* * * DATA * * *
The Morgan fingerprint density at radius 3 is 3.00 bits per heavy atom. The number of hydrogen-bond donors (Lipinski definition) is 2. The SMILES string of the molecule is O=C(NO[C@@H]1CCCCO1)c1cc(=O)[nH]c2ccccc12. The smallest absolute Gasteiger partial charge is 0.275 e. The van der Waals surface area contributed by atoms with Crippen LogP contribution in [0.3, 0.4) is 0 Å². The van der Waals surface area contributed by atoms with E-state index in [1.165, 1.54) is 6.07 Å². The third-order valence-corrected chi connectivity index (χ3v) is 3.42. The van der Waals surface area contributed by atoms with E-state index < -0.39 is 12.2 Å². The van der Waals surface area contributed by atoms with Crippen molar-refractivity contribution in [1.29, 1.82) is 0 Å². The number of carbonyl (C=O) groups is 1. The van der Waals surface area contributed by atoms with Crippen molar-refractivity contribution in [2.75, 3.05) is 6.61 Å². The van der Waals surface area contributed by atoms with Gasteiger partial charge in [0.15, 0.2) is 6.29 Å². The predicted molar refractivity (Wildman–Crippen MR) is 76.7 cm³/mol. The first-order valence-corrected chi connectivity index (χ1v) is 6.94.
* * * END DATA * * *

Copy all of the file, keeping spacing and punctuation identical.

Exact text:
The Morgan fingerprint density at radius 3 is 3.00 bits per heavy atom. The number of hydrogen-bond donors (Lipinski definition) is 2. The SMILES string of the molecule is O=C(NO[C@@H]1CCCCO1)c1cc(=O)[nH]c2ccccc12. The smallest absolute Gasteiger partial charge is 0.275 e. The van der Waals surface area contributed by atoms with Crippen LogP contribution in [0.3, 0.4) is 0 Å². The van der Waals surface area contributed by atoms with E-state index in [1.165, 1.54) is 6.07 Å². The third-order valence-corrected chi connectivity index (χ3v) is 3.42. The van der Waals surface area contributed by atoms with E-state index < -0.39 is 12.2 Å². The van der Waals surface area contributed by atoms with Crippen molar-refractivity contribution in [1.29, 1.82) is 0 Å². The number of carbonyl (C=O) groups is 1. The van der Waals surface area contributed by atoms with Crippen molar-refractivity contribution in [2.75, 3.05) is 6.61 Å². The van der Waals surface area contributed by atoms with Gasteiger partial charge in [0.15, 0.2) is 6.29 Å². The predicted molar refractivity (Wildman–Crippen MR) is 76.7 cm³/mol. The first-order valence-corrected chi connectivity index (χ1v) is 6.94.